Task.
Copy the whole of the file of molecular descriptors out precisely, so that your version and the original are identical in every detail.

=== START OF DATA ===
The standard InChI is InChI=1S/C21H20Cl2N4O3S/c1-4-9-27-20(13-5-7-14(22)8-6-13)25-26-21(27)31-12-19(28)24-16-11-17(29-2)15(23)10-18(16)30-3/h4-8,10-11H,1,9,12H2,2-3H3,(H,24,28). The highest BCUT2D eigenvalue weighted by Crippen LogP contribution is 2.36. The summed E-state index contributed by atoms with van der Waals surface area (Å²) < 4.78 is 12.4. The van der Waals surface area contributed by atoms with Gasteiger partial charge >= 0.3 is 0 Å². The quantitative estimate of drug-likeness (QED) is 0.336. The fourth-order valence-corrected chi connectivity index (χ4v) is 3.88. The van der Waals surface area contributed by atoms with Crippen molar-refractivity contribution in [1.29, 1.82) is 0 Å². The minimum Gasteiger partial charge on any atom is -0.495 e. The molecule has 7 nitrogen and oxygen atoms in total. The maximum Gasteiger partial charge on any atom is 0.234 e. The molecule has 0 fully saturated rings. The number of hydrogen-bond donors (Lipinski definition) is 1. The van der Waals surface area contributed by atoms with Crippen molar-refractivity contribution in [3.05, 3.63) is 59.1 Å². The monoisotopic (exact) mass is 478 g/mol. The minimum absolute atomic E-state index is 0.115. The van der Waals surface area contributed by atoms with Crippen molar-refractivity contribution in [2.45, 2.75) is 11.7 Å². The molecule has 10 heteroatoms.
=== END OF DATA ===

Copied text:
The standard InChI is InChI=1S/C21H20Cl2N4O3S/c1-4-9-27-20(13-5-7-14(22)8-6-13)25-26-21(27)31-12-19(28)24-16-11-17(29-2)15(23)10-18(16)30-3/h4-8,10-11H,1,9,12H2,2-3H3,(H,24,28). The highest BCUT2D eigenvalue weighted by Crippen LogP contribution is 2.36. The summed E-state index contributed by atoms with van der Waals surface area (Å²) < 4.78 is 12.4. The van der Waals surface area contributed by atoms with Gasteiger partial charge >= 0.3 is 0 Å². The quantitative estimate of drug-likeness (QED) is 0.336. The fourth-order valence-corrected chi connectivity index (χ4v) is 3.88. The van der Waals surface area contributed by atoms with Crippen molar-refractivity contribution in [1.29, 1.82) is 0 Å². The minimum Gasteiger partial charge on any atom is -0.495 e. The molecule has 7 nitrogen and oxygen atoms in total. The maximum Gasteiger partial charge on any atom is 0.234 e. The molecule has 0 fully saturated rings. The number of hydrogen-bond donors (Lipinski definition) is 1. The van der Waals surface area contributed by atoms with Crippen molar-refractivity contribution in [3.05, 3.63) is 59.1 Å². The monoisotopic (exact) mass is 478 g/mol. The minimum absolute atomic E-state index is 0.115. The van der Waals surface area contributed by atoms with Crippen molar-refractivity contribution in [2.45, 2.75) is 11.7 Å². The molecule has 10 heteroatoms.